Fair enough, but once again, what are the alternatives?

I hold Mike Lee in just as high esteem as Ted Cruz when it comes to advancing the cause of liberty, but I can only hope Mike will come to his senses and realize it’s to no one’s benefit to clear a path for Hillary Clinton’s victory in this way.

If you don’t believe it, I would suggest you read W. James Antle III’s (of the Washington Examiner) well researched and presented story (titled, “Why the Supreme Court's ruling could be worse for pro-lifers than you think”) on the potential damage to the pro-life cause going forward if Clinton is allowed to appoint not only Justice Antonin Scalia’s successor, but other liberal judges who will cement Roe v. Wade’s findings into American law for another fifty years.

To Senator Lee and all #NeverTrumpers, especially Erick Erickson, who many times over the years has described the pro-life cause as the most important political and moral issue in America, I would ask: Are you really willing to effectively extinguish the lives of millions of unborn Americans because your pride prevents you from backing a man like Donald Trump?

All the work the pro-life cause has put in since January, 1973 won’t matter a bit if we don’t have the votes on the Supreme Court to inject some sense into the political leadership of the country. Are we going to let it all go up in flames because of a disagreement over pride?

I would pose the same question to Ted Cruz as well. Cruz’s silence on the Trump matter is as strange as any other’s and frankly, the longer it goes on, the more it calls into question his future viability as a presidential candidate. If Cruz can’t follow the example of Ronald Reagan in 1976 (who wasn’t exactly enthusiastic about Gerald Ford but didn’t actively oppose Ford’s candidacy), it says something about his political judgement.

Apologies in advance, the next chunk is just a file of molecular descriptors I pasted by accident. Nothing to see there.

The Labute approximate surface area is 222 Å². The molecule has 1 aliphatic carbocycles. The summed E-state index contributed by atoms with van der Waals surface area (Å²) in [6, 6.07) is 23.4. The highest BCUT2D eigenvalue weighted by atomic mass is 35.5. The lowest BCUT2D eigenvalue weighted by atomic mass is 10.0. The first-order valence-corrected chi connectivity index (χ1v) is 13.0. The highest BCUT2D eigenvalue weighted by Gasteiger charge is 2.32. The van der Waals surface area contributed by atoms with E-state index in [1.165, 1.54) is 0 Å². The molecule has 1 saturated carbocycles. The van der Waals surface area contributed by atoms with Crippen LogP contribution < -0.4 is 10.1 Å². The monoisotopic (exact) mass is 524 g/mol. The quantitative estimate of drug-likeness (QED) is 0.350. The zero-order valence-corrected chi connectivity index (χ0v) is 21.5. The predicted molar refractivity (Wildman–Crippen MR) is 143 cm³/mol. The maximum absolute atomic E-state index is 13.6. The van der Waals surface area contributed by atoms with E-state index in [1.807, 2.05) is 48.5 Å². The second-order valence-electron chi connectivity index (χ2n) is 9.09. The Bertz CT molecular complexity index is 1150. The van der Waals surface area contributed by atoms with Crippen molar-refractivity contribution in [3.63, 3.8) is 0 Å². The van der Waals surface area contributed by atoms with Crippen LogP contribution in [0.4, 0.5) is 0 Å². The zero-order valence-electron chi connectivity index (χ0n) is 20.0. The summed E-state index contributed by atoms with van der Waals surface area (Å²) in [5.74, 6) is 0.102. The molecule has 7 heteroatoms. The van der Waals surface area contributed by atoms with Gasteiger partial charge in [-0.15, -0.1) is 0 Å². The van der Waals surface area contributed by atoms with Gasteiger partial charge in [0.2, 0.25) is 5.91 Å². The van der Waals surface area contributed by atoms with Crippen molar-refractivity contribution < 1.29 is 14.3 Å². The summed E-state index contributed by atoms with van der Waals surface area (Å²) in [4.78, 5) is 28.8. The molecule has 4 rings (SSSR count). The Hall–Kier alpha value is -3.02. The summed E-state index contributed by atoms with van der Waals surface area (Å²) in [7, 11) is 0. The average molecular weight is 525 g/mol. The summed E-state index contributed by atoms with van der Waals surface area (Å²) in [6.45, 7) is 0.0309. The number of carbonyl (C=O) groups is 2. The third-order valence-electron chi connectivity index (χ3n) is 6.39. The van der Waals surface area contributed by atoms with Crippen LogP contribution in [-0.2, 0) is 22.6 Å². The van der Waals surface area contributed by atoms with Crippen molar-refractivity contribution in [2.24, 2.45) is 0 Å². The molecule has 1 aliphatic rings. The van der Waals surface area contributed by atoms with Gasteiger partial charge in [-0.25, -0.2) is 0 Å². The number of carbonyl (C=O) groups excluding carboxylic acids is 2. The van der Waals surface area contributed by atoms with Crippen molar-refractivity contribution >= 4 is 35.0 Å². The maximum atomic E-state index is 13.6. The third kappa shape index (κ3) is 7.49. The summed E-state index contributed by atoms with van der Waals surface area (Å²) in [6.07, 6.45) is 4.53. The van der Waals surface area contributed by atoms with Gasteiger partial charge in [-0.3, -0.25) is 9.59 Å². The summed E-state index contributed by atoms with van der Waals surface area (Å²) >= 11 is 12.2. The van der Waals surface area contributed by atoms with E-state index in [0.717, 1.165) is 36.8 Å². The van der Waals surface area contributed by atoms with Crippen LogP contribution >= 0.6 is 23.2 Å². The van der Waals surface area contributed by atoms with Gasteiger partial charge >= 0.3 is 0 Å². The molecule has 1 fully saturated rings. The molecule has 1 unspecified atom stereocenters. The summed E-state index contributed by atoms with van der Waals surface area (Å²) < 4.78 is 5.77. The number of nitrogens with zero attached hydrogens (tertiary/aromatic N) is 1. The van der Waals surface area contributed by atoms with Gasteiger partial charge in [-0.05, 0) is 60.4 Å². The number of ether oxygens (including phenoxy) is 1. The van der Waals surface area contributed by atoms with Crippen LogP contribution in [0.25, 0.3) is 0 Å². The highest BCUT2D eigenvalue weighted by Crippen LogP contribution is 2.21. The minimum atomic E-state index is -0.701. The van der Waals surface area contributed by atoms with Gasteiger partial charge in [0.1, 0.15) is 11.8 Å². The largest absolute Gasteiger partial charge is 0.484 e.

Cruz repeatedly said on the stump that we must not allow Hillary Clinton to become president and it was the single most important issue in the campaign. It’s time Ted lived up to some of his own campaign promises and worked tirelessly to make sure that doesn’t happen.

The American republic is greater than any single man, woman, party or cause. For those on the fence, you’re either going to have to choose a side or be blamed for what will inevitably happen the moment we utter the words “Madame President” for the first time.

Mitt Romney says his family wanted him to run again, but he couldn’t put them through it

Since we’re already on the subject of Mitt Romney, the failed 2012 Republican establishment presidential candidate and leading #NeverTrumper is in the news again, this time revealing publicly for the first time (this month at least) that his family really, really, really wanted him to run this year.

Cristiano Lima of Politico reports Romney told CBS’ John Dickerson on Wednesday, “My wife and kids wanted me to run again this time, interestingly enough. I got an email from one of my sons yesterday that said, ‘You’ve got to get in, dad. You’ve got to get in.’”

Lima adds, “The former Massachusetts governor and 2012 Republican Party nominee said the push came ‘late in the process’ because his family members were ‘concerned about the direction of the nominating process in our party.’”

Mitt also reiterated he wasn’t going to join the 2016 race, citing the strain it would put on his family.